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Matrix Multiplication (kji)


/* kji */ for (k=0; k<n; k++) { for (j=0; j<n; j++) { r = b[k][j]; for (i=0; i<n; i++) c[i][j] += a[i][k] * r; } } Inner loop: (*,k) (k,j) (*,j)

Columnwise

Fixed

Columnwise

Misses per Inner Loop Iteration:


A 1.0
34

B 0.0

C 1.0
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Summary of Matrix Multiplication


ijk (& jik):
2 loads, 0 stores

kij (& ikj):


2 loads, 1 store

jki (& kji):


2 loads, 1 store

misses/iter = 1.25
for (i=0; i<n; i++) { for (j=0; j<n; j++) { sum = 0.0; for (k=0; k<n; k++) sum += a[i][k] * b[k][j]; c[i][j] = sum; } }

misses/iter = 0.5
for (k=0; k<n; k++) { for (i=0; i<n; i++) { r = a[i][k]; for (j=0; j<n; j++) c[i][j] += r * b[k][j]; } }

misses/iter = 2.0
for (j=0; j<n; j++) { for (k=0; k<n; k++) { r = b[k][j]; for (i=0; i<n; i++) c[i][j] += a[i][k] * r; } }

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Pentium Matrix Multiply Performance


Miss rates are helpful but not perfect predictors
So What Happened -- Code scheduling matters
60

50

40

Cycles/iteration

30

20

kji jki kij ikj jik ijk

10

0 25 50 75 100 125 150 175 200 225 250 275 300 325 350 375 400
Array size (n)

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Improving Temporal Locality by Blocking


Example: Blocked matrix multiplication

Block (in this context) does not mean cache block Instead, it means a sub-block within the matrix Example: N = 8; sub-block size = 4
A11 A12 A21 A22 X B11 B12 = B21 B22 C21 C22 C11 C12

Key idea: Sub-blocks (i.e., Axy) can be treated just like scalars C11 = A11B11 + A12B21 C21 = A21B11 + A22B21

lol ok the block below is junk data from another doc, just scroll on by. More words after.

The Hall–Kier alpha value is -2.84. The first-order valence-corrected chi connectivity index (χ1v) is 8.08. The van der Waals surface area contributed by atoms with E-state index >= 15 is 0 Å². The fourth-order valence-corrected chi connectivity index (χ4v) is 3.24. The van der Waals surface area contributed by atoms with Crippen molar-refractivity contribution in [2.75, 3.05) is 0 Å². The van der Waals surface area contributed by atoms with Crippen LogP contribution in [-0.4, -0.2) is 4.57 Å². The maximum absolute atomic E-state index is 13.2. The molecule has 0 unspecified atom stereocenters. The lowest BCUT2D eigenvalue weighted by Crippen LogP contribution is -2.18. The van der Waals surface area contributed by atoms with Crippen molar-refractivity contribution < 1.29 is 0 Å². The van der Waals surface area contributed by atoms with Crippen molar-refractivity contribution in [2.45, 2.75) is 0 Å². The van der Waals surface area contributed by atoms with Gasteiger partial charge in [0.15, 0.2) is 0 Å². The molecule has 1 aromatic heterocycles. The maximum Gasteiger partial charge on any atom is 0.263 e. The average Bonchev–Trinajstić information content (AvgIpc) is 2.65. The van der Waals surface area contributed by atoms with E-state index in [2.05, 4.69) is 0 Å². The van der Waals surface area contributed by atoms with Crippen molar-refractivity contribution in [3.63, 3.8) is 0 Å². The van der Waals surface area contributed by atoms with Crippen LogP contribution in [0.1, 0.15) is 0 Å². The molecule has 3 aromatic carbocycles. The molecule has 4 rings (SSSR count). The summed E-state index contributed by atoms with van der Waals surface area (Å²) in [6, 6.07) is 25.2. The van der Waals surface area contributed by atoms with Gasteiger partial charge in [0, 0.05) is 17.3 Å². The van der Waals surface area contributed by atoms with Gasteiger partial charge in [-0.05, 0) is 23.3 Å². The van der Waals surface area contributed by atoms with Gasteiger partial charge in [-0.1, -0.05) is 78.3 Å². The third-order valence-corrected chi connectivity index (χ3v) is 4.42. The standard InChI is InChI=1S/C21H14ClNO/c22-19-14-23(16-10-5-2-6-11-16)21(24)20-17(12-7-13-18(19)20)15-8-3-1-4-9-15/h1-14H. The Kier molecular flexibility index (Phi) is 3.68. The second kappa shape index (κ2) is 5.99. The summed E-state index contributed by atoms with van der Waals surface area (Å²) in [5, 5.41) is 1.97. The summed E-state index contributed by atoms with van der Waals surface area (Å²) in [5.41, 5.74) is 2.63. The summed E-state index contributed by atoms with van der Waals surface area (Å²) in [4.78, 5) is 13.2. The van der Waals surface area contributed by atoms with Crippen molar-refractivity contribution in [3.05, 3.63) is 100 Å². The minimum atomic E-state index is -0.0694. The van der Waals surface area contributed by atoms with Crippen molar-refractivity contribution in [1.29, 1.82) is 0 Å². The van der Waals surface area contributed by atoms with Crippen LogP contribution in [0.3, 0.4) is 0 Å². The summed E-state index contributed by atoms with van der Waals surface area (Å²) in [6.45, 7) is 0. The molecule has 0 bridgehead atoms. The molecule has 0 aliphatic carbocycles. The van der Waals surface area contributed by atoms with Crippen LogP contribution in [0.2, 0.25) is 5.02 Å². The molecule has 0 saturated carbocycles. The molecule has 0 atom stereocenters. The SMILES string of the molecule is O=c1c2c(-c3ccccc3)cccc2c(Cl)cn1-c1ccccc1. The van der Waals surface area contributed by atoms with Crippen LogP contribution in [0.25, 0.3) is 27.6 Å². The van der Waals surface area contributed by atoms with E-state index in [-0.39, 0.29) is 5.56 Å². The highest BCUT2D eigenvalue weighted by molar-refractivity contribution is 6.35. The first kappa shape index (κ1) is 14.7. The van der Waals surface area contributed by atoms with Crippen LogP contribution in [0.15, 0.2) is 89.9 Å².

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C12 = A11B12 + A12B22 C22 = A21B12 + A22B22

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Blocked Matrix Multiply (bijk)


for (jj=0; jj<n; jj+=bsize) { for (i=0; i<n; i++) for (j=jj; j < min(jj+bsize,n); j++) c[i][j] = 0.0; for (kk=0; kk<n; kk+=bsize) { for (i=0; i<n; i++) { for (j=jj; j < min(jj+bsize,n); j++) { sum = 0.0 for (k=kk; k < min(kk+bsize,n); k++) { sum += a[i][k] * b[k][j]; } c[i][j] += sum; } } } }

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Blocked Matrix Multiply Analysis


Innermost loop pair multiplies a 1 X bsize sliver of A by a bsize X bsize block of B and sums into 1 X bsize sliver of C Loop over i steps through n row slivers of A & C, using same B

for (i=0; i<n; i++) { for (j=jj; j < min(jj+bsize,n); j++) { sum = 0.0 for (k=kk; k < min(kk+bsize,n); k++) { sum += a[i][k] * b[k][j]; } c[i][j] += sum; Innermost } kk jj jj Loop Pair
i kk i

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Update successive row sliver accessed elements of sliver bsize times block reused n times in succession CS105

Pentium Blocked Matrix Multiply Performance


Blocking (bijk and bikj) improves performance by a factor of two over unblocked versions (ijk and jik)

Relatively insensitive to array size

60

50

Cycles/iteration

40

30

20

10

kji jki kij ikj jik ijk bijk (bsize = 25) bikj (bsize = 25)

40

75 10 0 12 5 15 0 17 5 20 0 22 5 25 0 27 5 30 0 32 5 35 0 37 5 40 0

25

50

Array size (n)

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Concluding Observations
Programmer can optimize for cache performance

How data structures are organized How data are accessed


Nested loop structure Blocking is a general technique

All systems favor cache-friendly code

Getting absolute optimum performance is very platformspecific


Cache sizes, line sizes, associativities, etc.

Can get most of the advantage with generic code


Keep working set reasonably small (temporal locality)
Use small strides (spatial locality)